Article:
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How can mindfulness practices boost your recovery from addiction? 

What is mindfulness?

What is mindfulness? Mindfulness is the practice of being dynamically conscious of your feelings in the present time, staying impartial, and contemplating them without judgment.

Studies show that mindfulness behaviors can truly reformat our brain in positive ways, recovering physical and mental health, and stimulating overall well-being. It can help soothe stress, provide greater self-awareness, and help us recognize and manage feelings that may not be rooted in reality.

Also, integrating mindfulness exercises into treatment is particularly helpful for those who struggle with addiction to alcohol, drugs, or other unhealthy, destructive behaviors.  

Boost your recovery with mindfulness exercises

Here are four mindfulness practices that you can incorporate into your treatment and really give your recovery from addiction a boost. 

  1. Be in the present. We have all done it, sat in a meeting, gone to lunch with a friend, or spending time with the family, yet we have been 1,000 miles away. Usually, we are stressing out about something or distracted by our technology at that moment when we should be in the here and now. It seems that we go through life on auto-pilot, never realizing how time is speeding by or recognizing what is going on around us, the beauty of nature, or even realizing our own potential to be a better person. How it supports and boosts recovery is by being present, we learn to cope with the feelings and reality as it truly is not how we perceive it to be or worse yet run away from it. Traditional exercises you can use to help you practice this every day is Yoga. A simple activity is to notice what you feel when touching something, the taste of food, the feel of the sun on your face, perceiving the little things will ground you in the present, and boost your recovery.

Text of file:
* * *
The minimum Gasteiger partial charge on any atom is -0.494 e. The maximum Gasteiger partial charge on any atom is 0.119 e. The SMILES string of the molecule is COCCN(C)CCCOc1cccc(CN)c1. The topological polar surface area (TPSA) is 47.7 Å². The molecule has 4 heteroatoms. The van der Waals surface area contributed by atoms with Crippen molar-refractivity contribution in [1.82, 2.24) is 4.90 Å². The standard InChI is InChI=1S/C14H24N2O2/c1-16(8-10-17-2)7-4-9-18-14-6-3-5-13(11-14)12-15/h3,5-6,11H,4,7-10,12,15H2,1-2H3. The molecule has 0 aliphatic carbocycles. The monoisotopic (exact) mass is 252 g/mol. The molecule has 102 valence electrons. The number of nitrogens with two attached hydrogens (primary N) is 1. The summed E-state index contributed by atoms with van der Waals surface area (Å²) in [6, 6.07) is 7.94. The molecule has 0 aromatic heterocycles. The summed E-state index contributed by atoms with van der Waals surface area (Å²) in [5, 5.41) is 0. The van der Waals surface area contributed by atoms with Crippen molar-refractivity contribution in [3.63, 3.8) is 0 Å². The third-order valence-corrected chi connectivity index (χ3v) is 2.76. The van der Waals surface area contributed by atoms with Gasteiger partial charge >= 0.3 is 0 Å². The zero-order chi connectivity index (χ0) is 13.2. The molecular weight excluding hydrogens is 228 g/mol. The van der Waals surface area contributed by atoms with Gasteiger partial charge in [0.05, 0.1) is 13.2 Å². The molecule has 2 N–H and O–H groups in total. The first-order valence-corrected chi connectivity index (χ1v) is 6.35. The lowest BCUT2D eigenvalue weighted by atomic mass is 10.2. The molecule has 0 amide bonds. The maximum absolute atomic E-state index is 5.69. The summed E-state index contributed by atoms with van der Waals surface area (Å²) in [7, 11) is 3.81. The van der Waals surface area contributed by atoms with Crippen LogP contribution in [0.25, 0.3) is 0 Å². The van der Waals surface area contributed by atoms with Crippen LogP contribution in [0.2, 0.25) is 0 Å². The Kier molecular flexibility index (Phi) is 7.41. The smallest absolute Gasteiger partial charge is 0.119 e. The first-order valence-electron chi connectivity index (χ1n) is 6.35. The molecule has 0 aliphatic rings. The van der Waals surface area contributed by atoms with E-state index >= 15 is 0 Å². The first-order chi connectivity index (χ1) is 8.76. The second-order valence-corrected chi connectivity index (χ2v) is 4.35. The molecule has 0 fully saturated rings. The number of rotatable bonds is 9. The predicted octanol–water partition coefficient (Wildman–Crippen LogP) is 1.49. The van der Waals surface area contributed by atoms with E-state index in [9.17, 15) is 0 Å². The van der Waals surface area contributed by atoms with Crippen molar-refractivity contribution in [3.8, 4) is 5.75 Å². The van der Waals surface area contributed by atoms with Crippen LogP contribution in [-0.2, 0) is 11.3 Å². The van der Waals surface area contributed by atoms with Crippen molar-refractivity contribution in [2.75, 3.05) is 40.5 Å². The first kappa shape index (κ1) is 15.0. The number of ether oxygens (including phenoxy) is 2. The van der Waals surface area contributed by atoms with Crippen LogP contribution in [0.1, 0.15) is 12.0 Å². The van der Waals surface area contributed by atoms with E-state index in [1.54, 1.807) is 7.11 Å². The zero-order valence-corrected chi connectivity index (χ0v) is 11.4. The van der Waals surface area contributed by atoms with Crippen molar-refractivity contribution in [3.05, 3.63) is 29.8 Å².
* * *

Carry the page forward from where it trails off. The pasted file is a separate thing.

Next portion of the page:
2. Be still and learn to recognize your emotions and feelings so that you can deal with them in the present and learn ways to reduce your risk of relapse from triggers. Learn your personal triggers and ways to cope with them, understanding that your thoughts are actually your thoughts and what you can do to work through stress, anxiety, panic, or even fear without relapsing.
  3. Become more compassionate for what others are going through. Recovery groups help with learning compassion for someone else’s trials as you listen, you realize first, that you are not alone, and second, someone else’s journey may be worse than your own.
  4. Mindfulness allows you to be present to enjoy the life you are living; it can help you enjoy sober living and boost your recovery. 

449 Recovery offers many therapies, a detox program, and a clean, safe environment for your recovery. Call us today (855) 435-7449 to learn more about our treatments and after treatment programs that include referrals to a sober living home to help you adjust to life in recovery.